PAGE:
The Lifeblood, Phoenix Theatre Ensemble

I was especially excited to see Phoenix Theatre Ensemble’s production of The Lifeblood because:

A. They are a true Ensemble company, with several members having worked together over decades.
B. The play is written by Glyn Maxwell, a poet, in heightened language.
C. The play deals with the trial of Mary Stuart, in that endlessly interesting time of English history.

So off Ensemble-headed, verse-nerd, Elizabethan geek me went to see my first show at the Phoenix, accompanied by marvelous Midsummer dramaturg, Ingrid Nordstrom. Once there, we bumped into friendly actor types like Kelli Holsopple, Amy Fitts and Tony Moore; confirming that Phoenix attracts good people.

The show itself was fascinating, with Phoenix founder Elise Stone carrying the show through her quick witted and open hearted portrayal of Mary Stuart. Also strong were fellow founder Craig Smith as the eternally loathsome Walsingham and Jason O’Connell as Sir Thomas Gorge, his ambivalent ally in Mary’s destruction. The play is at its strongest when Mary, through sheer force of will and sheen of wit is able to pry Gorge’s allegiance away from Walsingham; though history is the stronger persuader and Gorge follows through with its dread command.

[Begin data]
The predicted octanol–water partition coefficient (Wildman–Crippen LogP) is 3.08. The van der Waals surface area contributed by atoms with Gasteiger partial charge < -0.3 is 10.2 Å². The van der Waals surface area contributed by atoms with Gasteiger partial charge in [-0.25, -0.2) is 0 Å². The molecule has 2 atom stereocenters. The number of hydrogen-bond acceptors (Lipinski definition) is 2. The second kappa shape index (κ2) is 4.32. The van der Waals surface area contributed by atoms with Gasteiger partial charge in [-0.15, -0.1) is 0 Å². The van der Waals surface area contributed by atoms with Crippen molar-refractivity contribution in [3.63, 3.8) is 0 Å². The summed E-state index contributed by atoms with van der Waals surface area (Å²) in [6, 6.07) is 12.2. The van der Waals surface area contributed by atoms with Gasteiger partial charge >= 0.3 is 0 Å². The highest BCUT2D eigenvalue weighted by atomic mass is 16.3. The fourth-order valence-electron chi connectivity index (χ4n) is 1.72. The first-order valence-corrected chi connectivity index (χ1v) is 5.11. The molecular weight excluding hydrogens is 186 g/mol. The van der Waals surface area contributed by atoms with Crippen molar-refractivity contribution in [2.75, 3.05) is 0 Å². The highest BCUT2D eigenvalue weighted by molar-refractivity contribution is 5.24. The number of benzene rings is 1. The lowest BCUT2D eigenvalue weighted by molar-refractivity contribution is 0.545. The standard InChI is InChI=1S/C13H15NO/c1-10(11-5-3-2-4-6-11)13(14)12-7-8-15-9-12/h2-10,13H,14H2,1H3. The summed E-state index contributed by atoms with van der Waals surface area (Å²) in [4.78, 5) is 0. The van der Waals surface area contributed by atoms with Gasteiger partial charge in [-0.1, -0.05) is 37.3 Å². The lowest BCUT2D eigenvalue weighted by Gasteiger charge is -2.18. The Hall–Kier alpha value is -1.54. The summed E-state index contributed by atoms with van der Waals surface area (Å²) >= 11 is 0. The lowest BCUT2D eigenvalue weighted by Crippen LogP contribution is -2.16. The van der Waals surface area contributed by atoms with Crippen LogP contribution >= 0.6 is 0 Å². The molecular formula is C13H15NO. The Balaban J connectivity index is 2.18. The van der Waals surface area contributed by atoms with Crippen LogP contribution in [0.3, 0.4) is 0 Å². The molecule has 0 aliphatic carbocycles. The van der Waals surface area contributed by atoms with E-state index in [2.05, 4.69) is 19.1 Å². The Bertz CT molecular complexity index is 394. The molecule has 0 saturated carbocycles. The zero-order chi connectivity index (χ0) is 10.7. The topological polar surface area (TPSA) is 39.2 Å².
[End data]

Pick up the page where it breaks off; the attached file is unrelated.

When Maxwell’s nimble verse is batted back and forth by these able players, the play is at its strongest. When the story approaches the trial, however, Maxwell’s play falters, perhaps because we already know the outcome; or perhaps because Maxwell so clearly makes Mary a pure-hearted martyr, and Walsingham, such an irredeemable villain. Moral and historical clarity (even if justified) here rob the drama of its texture and tension. The scenes that follow after, where those responsible for Mary’s death grapple with their guilt, also lacks the fire of the earlier scenes.

But that is a small textual quibble for a very enjoyable evening of theatre. Throughout the play, the Ensemble performs with the passion and connection that I hope such long term collaborations can create. My verse-nerd self was well sated, my Eliabethan-geek left happily quibbling, but my Ensemble-headed self left the play happiest of all.

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